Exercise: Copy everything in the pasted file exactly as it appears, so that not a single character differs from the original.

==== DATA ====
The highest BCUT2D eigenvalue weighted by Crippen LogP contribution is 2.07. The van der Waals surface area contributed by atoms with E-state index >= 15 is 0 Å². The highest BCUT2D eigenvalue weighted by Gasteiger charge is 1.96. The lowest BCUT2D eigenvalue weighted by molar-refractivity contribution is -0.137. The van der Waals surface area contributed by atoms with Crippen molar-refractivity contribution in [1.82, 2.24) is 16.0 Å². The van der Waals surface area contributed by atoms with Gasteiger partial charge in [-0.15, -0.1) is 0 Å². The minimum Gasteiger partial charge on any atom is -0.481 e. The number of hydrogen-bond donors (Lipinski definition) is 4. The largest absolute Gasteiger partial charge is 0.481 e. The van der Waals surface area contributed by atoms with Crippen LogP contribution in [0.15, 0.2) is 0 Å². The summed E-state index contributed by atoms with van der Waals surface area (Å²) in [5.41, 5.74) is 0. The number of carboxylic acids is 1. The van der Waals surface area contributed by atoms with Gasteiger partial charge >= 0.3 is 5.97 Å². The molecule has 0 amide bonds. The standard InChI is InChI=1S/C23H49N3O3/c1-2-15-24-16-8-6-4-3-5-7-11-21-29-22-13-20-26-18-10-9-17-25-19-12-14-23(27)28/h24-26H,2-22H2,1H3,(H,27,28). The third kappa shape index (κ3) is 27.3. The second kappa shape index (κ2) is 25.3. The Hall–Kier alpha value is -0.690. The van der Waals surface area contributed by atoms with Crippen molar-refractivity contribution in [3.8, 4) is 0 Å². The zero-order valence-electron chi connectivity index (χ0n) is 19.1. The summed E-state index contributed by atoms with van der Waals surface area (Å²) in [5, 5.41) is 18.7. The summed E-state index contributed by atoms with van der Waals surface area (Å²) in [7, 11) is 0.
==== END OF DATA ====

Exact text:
The highest BCUT2D eigenvalue weighted by Crippen LogP contribution is 2.07. The van der Waals surface area contributed by atoms with E-state index >= 15 is 0 Å². The highest BCUT2D eigenvalue weighted by Gasteiger charge is 1.96. The lowest BCUT2D eigenvalue weighted by molar-refractivity contribution is -0.137. The van der Waals surface area contributed by atoms with Crippen molar-refractivity contribution in [1.82, 2.24) is 16.0 Å². The van der Waals surface area contributed by atoms with Gasteiger partial charge in [-0.15, -0.1) is 0 Å². The minimum Gasteiger partial charge on any atom is -0.481 e. The number of hydrogen-bond donors (Lipinski definition) is 4. The largest absolute Gasteiger partial charge is 0.481 e. The van der Waals surface area contributed by atoms with Crippen LogP contribution in [0.15, 0.2) is 0 Å². The summed E-state index contributed by atoms with van der Waals surface area (Å²) in [5.41, 5.74) is 0. The number of carboxylic acids is 1. The van der Waals surface area contributed by atoms with Gasteiger partial charge >= 0.3 is 5.97 Å². The molecule has 0 amide bonds. The standard InChI is InChI=1S/C23H49N3O3/c1-2-15-24-16-8-6-4-3-5-7-11-21-29-22-13-20-26-18-10-9-17-25-19-12-14-23(27)28/h24-26H,2-22H2,1H3,(H,27,28). The third kappa shape index (κ3) is 27.3. The second kappa shape index (κ2) is 25.3. The Hall–Kier alpha value is -0.690. The van der Waals surface area contributed by atoms with Crippen molar-refractivity contribution in [3.8, 4) is 0 Å². The zero-order valence-electron chi connectivity index (χ0n) is 19.1. The summed E-state index contributed by atoms with van der Waals surface area (Å²) in [5, 5.41) is 18.7. The summed E-state index contributed by atoms with van der Waals surface area (Å²) in [7, 11) is 0.